I love it, but I am starting to think that I may have to break up with bread. The more I learn, the more I suspect that the relationship is not good for me.
The problem: Gluten.
Everywhere you look these days, you see foods that are advertised as "gluten-free." At the grocery store, you can buy gluten-free bread, gluten-free pasta and gluten-free potato chips, the last of which I'm pretty sure are gluten-free by nature. The menus of forward-thinking restaurants offer gluten-free fare. In health consciousness, gluten is the new trans fat. Or the new red meat. Gluten is what is wrong with every carb you've ever enjoyed.
So what is gluten's deal? When did it become shady? As a vegetarian, I am accustomed to meat substitutes that are made almost entirely of gluten.
A good friend was telling me about a book called "Wheat Belly" by Dr. William Davis. The cover of "Wheat Belly" is adorned with a stack of bagels. They look delicious, but presumably factor into many a wheat belly. "Lose the wheat, lose the weight, and find your path back to health" proclaims the book's subtitle.
My friend says that, according to Dr. Davis, a lot of pot bellies are actually caused by consuming wheat that has been genetically modified. He said that pictures of our great-grandparents and grandparents do not show the proliferation of pot bellies that we see around us today. It's true: Just go to Disneyland, or a mall, or anywhere a cross-section of America may gather, and people-watch for half an hour, and you'll see a parade of pot bellies. We're a nation of wheat-lovers.
My friend's timing was interesting, because he brought up his perusal of "Wheat Belly" just as my daughter has moved back to Tehachapi from Portland, Ore., and is living at home temporarily. My daughter no longer eats wheat or other grains containing gluten. She discovered through trial and error that if she eats anything with even a small amount of gluten, she suffers from pain and bloating of the stomach, a condition for which her friend up in Portland coined the descriptive phrase "gluten baby." I was struck by the parallel imagery of a wheat belly and a gluten baby, neither being an attractive prospect. My daughter says that since she has stopped eating gluten, she feels much better. And she looks marvelously healthy. When she was a young girl, we used to think that she just had a nervous stomach: she was the kind of kid whose stress always translated directly to an upset stomach. But maybe it was gluten all along.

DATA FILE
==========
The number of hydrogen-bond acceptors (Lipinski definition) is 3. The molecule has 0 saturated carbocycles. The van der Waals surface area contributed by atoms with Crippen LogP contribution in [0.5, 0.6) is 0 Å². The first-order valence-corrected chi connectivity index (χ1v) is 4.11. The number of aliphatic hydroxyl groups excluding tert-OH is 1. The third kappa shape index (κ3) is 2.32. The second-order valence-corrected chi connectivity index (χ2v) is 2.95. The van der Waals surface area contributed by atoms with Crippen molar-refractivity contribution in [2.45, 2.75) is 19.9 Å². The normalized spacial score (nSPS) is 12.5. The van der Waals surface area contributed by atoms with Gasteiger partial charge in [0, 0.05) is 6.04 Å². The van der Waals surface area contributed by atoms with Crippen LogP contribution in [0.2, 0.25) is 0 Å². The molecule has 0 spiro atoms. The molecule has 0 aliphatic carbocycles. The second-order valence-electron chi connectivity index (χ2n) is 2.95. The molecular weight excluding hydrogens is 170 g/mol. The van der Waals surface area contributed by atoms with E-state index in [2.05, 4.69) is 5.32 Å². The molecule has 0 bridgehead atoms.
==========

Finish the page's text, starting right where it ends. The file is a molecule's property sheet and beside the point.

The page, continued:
My daughter is now old enough not to be on her parents' health plan, but not well-employed enough to have her own insurance, so she has not had the expensive diagnostic tests that would confirm gluten intolerance, also known as celiac disease. She just knows that by controlling what she eats, and by eliminating gluten, she feels better. The gluten baby goes away. She finds that the smallest things still catch her: She discovered the hard way that the soy sauce used in Chinese restaurants contains wheat, and one Halloween Kit Kat bar, with its wafery goodness, made her feel pretty sick. Once she started to read labels, all the products that contain gluten amazed her.
Since adapting a gluten-free lifestyle, my daughter has left her job at a French bakery. She has, however, maintained her love for baking, and so ours has been the lucky test kitchen for gluten-free baked goods. She has perfected corn bread, chocolate chip cookies and cupcakes. She made pumpkin waffles from scratch, and then froze them, so breakfast has been a happy event.
In order to write about life without gluten, I felt it was only fair to try it. With support from my daughter, I've found it easy to go gluten-free. I'd planned to try not eating any wheat for two days. I am now on my fifth day, however, and I feel good. I am noticing differences, like I am not hungry every half hour. I do not feel distended or bloaty by the end of the day.
In contrast, my husband, who always relishes a challenge and so went gluten-free with me, does not feel any better. He, in fact, after the two initial days, reported feeling a little worse. He has gladly gone back to bread.
I went to lunch with my sister and ordered soy tacos in corn tortillas, but then I wondered: what about corn? Isn't there controversy surrounding its genetic modification? And doesn't soy mess with a woman's estrogen levels, or is that a myth? Then there's rice: Didn't Consumer Reports recently expose its dangerous arsenic levels?
When I read the news too closely, I fear there is nothing safe left to eat. I am meat-free, and for now gluten-free, but I sure don't want to go food-free.
These are the opinions of Valerie Schultz, not necessarily those of The Californian. Email her at firstname.lastname@example.org